The Petty Archives

30 Years in the Making, a Show Still Lean and Hungry
By Nate Chinen
The New York Times - June 22, 2006

When Tom Petty and the Heartbreakers released their first album 30 years ago, they could hardly have known that they would become one of the biggest touring acts in rock 'n' roll. They probably had no premonition of playing a sold-out show at Madison Square Garden, as they did on Tuesday night, or providing theme music for the broadcast of the N.B.A. Finals, which wrapped up the same evening. Those would have seemed like grandiose benchmarks for a band so scrappy and garage-like, so devoted to grease and grit.

But then again, the band's hunger was clear from the start. It's there in the bright swagger of "American Girl," the song that closed that first album (and, as an encore, Tuesday's concert). "She couldn't help thinking that there was a little more to life somewhere else," Mr. Petty sang on that track, with plainspoken insistence. Only a couple of years earlier he had left Gainesville, Fla., for Los Angeles, band mates in tow.

Mr. Petty has managed to maintain that image of restlessness and independence, sometimes at the cost of sounding in touch with the modern world. His stage manner has bloated a bit — at the Garden he lifted his arms in gladiatorial triumph after nearly every song — but it didn't come across as excess. Nor did a preponderance of songs from his greatest hits compilation, which has sold more than 10 million copies.

This was largely because of the hits themselves, with their calmly searching lyrics and sturdy, effortless melodies. (It felt as if the whole arena sang along to "I Won't Back Down" and "Free Fallin,' " which were sequenced in a satisfying one-two punch.) But the show's impact also had a lot to do with the Heartbreakers' refusal to let those songs gain an ounce of weight, in either pretense or flab.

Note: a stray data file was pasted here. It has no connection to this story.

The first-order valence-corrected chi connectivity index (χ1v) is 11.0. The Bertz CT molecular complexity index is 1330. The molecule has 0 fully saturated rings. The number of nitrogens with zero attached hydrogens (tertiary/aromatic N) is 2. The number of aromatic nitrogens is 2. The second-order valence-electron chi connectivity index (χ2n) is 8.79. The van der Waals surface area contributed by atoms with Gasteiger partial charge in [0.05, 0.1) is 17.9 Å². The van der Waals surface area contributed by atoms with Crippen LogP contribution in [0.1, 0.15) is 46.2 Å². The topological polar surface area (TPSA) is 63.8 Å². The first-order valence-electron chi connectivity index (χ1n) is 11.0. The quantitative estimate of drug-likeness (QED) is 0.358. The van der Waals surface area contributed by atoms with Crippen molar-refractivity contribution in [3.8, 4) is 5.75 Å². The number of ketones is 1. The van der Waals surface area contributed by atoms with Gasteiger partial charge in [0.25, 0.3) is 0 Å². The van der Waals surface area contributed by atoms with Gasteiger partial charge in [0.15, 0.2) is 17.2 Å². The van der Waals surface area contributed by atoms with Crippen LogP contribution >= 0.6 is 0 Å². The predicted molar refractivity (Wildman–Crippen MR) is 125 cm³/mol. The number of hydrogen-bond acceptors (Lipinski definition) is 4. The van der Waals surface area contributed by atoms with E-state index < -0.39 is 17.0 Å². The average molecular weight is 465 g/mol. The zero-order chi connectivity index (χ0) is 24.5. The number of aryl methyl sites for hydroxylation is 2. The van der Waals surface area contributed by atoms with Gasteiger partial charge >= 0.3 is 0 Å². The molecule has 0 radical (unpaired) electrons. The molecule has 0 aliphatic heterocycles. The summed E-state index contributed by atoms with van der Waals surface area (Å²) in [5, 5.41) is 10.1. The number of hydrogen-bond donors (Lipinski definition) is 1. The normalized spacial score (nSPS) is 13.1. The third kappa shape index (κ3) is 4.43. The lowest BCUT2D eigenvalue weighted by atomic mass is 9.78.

The guitarist Mike Campbell brought a raucous lift to the compact breaks that seemed built into every song. Benmont Tench and Ron Blair, also charter Heartbreakers, played keyboards and bass respectively; Steve Ferrone played drums. Scott Thurston managed harmonica and rhythm guitar, along with background vocals; on the Traveling Wilburys song "Handle With Care" he capably tackled the part originally filled by Roy Orbison (and, in a recent appropriation, Ben Gibbard of Death Cab for Cutie).

Among the concert's few covers was Fleetwood Mac's "Oh Well," which featured Mr. Petty strutting the stage, Jaggeresque, with a pair of maracas. This prefaced an appearance by the Fleetwood Mac survivor Stevie Nicks, who joined Mr. Petty on half a dozen songs, including their duet "Stop Draggin' My Heart Around." She took the lead vocal on the early Heartbreakers hit "I Need to Know," with strident enthusiasm.

Mr. Petty offered only one song from "Highway Companion," his album scheduled for release next month. Yet the song, a roadhouse shuffle called "Saving Grace," already sounded like a classic. "It's hard to say who you are these days," Mr. Petty sang. "But you run on anyway, don't you, baby?"

Correction: June 26, 2006
A music review on Thursday about Tom Petty at Madison Square Garden misstated the number of songs from his coming album that were played. It was two, not one. In addition to "Saving Grace," he performed "Square One."